Bildtext får vara max två rader text. Hela texten ska högerjusteras om den bara ska innehålla fotobyline! Photo: B. Christensen/Azote
CORONAVIRUS AND URBAN NATURE
WELL-BEING AT ARM’S LENGTH: The 2020 coronavirus pandemic has caused countries across the world to implement measures of social distancing in order to curb the spreading of COVID-19. That has probably helped, but loneliness, anxiety and depression loom, particularly among people living in dense urban settings with limited public space.
In a fortcoming study published in Landscape and Urban Planning, centre researchers Stephan Barthel, Johan Colding and colleagues discuss the role urban green recreational areas play in these testing times.
They argue that ensuring nature access for the public should be a fundamental strategy of cities when coping with this crisis.
This is because contact with nature offers a way to deal with and counteract stressors of everyday life, while still allowing for social distancing. Provided people are allowed outdoors, of course.
Nature contact provides a host of positive well-being effects while still allowing for social distancing.
Karl Samuelsson, lead author
While the authors do not suggest contact with nature is sufficient to combat all challenges associated with COVID-19, they consider it to be an important part of it.
Although increased greenery in cities will not happen during the current pandemic crisis, it can insights for future planning. That means dealing with two things: spatial development and property-rights arrangements.
The first refers to the need to actually allocated sufficient space for nature in cities. Current extreme urban densities are not helping anyone.
But property-rights arrangements are equally important to consider.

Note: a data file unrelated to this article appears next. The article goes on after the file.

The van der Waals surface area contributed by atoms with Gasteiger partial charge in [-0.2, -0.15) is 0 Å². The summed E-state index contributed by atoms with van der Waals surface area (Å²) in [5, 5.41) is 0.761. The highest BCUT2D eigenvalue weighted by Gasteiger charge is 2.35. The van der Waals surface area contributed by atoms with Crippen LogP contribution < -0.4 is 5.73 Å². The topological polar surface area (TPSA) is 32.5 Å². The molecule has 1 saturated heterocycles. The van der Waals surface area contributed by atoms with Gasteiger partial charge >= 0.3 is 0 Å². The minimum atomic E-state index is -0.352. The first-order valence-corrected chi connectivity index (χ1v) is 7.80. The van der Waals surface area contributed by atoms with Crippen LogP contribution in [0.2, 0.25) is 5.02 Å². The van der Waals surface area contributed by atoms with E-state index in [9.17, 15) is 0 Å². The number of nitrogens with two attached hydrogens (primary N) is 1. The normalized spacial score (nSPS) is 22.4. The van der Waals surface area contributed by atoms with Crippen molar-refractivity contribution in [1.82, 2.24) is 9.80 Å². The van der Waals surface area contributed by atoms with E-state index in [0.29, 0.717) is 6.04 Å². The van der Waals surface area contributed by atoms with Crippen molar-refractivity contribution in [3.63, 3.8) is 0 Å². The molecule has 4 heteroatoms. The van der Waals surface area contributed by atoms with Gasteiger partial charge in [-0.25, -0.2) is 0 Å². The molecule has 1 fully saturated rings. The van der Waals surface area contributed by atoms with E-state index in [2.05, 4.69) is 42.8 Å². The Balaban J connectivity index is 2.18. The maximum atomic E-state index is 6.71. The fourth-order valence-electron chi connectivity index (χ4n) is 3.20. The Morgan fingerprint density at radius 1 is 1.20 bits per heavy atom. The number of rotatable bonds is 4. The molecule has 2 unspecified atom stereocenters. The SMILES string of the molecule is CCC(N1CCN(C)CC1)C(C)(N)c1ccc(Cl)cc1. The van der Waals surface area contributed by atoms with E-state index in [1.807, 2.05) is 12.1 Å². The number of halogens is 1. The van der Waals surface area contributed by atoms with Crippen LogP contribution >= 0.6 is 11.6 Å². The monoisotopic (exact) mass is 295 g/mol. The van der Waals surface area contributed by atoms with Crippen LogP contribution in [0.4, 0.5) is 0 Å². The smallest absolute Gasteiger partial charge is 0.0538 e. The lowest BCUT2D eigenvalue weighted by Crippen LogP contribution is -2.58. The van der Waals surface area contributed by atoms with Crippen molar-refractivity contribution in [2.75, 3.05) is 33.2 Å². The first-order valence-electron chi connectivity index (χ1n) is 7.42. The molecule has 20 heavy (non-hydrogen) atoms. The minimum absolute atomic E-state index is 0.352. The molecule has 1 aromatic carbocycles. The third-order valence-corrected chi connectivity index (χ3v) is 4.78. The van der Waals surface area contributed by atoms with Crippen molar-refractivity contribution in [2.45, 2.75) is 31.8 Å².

The world is witnessing a global demise in public space. After 9/11, many open green areas in New York have been eradicated. This is despite the fact that community gardens in the United States have been widely recognized as an effective grassroots response to urban disinvestment and decay.
Detroit is a telling example where such gardens have been used to supplement unemployed workers and their families with food.
All this point to the fact that access to urban nature is important for urban resilience in the short – and long-term. In the short term, it provides much-needed buffering capacity during this current pandemic for maintain physical and mental health.
At the same time, the authors conclude, how space and property rights are arranged to ensure access to nature will be of direct importance for general urban resilience in the long-term.
Samuelsson, K., Barthel, S., Colding, J., Macassa, G., Giusti, M. 2020. Urban nature as a source of resilience during social distancing amidst the coronavirus pandemic. Landscape and Urban Planning. Preprint DOI: 10.31219/osf.io/3wx5a
For more information about the publication, contact co-author Stephan Barthel
Stephan Barthel studies environmental issues in metropolitan landscapes and has been part of developing the discourse on urban social-ecological systems.
General news | 2021-01-22
Miriam Huitric, the centre’s director of studies, reflects on teaching, time and murder mysteries
Research news | 2021-01-22
Centre theme leader Juan Rocha explains why sustainability science has much to gain from a complexity perspective
Research news | 2021-01-20
Health check-up shows both better and worse status than expected
Research news | 2021-01-19
With Covid-19 restrictions stopping human observations of bird colonies, increased presence of sea eagles is disturbing breeding among common murres
Research news | 2021-01-18
Centre researcher Lan Wang-Erlandsson explains her fascinating research and the centre’s increased focus on the dynamics of the Anthropocene
Research news | 2021-01-14
Approximately 100 companies account for more than one-third of high seas fishing